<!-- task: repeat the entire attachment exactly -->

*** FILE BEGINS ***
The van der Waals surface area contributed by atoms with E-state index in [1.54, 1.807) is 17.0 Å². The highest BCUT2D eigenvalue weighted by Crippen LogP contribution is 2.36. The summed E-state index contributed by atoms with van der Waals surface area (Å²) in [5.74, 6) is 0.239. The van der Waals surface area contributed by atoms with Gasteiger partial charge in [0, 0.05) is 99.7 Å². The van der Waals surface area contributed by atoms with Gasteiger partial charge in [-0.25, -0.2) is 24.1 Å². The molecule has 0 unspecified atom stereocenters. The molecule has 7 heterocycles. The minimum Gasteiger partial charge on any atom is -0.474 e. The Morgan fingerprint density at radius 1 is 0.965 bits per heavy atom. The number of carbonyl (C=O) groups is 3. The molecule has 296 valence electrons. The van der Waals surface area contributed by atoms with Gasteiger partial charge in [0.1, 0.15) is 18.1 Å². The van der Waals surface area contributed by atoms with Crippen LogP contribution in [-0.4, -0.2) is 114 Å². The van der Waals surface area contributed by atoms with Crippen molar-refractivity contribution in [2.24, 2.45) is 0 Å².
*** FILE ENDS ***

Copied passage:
The van der Waals surface area contributed by atoms with E-state index in [1.54, 1.807) is 17.0 Å². The highest BCUT2D eigenvalue weighted by Crippen LogP contribution is 2.36. The summed E-state index contributed by atoms with van der Waals surface area (Å²) in [5.74, 6) is 0.239. The van der Waals surface area contributed by atoms with Gasteiger partial charge in [0, 0.05) is 99.7 Å². The van der Waals surface area contributed by atoms with Gasteiger partial charge in [-0.25, -0.2) is 24.1 Å². The molecule has 0 unspecified atom stereocenters. The molecule has 7 heterocycles. The minimum Gasteiger partial charge on any atom is -0.474 e. The Morgan fingerprint density at radius 1 is 0.965 bits per heavy atom. The number of carbonyl (C=O) groups is 3. The molecule has 296 valence electrons. The van der Waals surface area contributed by atoms with Gasteiger partial charge in [0.1, 0.15) is 18.1 Å². The van der Waals surface area contributed by atoms with Crippen LogP contribution in [-0.4, -0.2) is 114 Å². The van der Waals surface area contributed by atoms with Crippen molar-refractivity contribution in [2.24, 2.45) is 0 Å².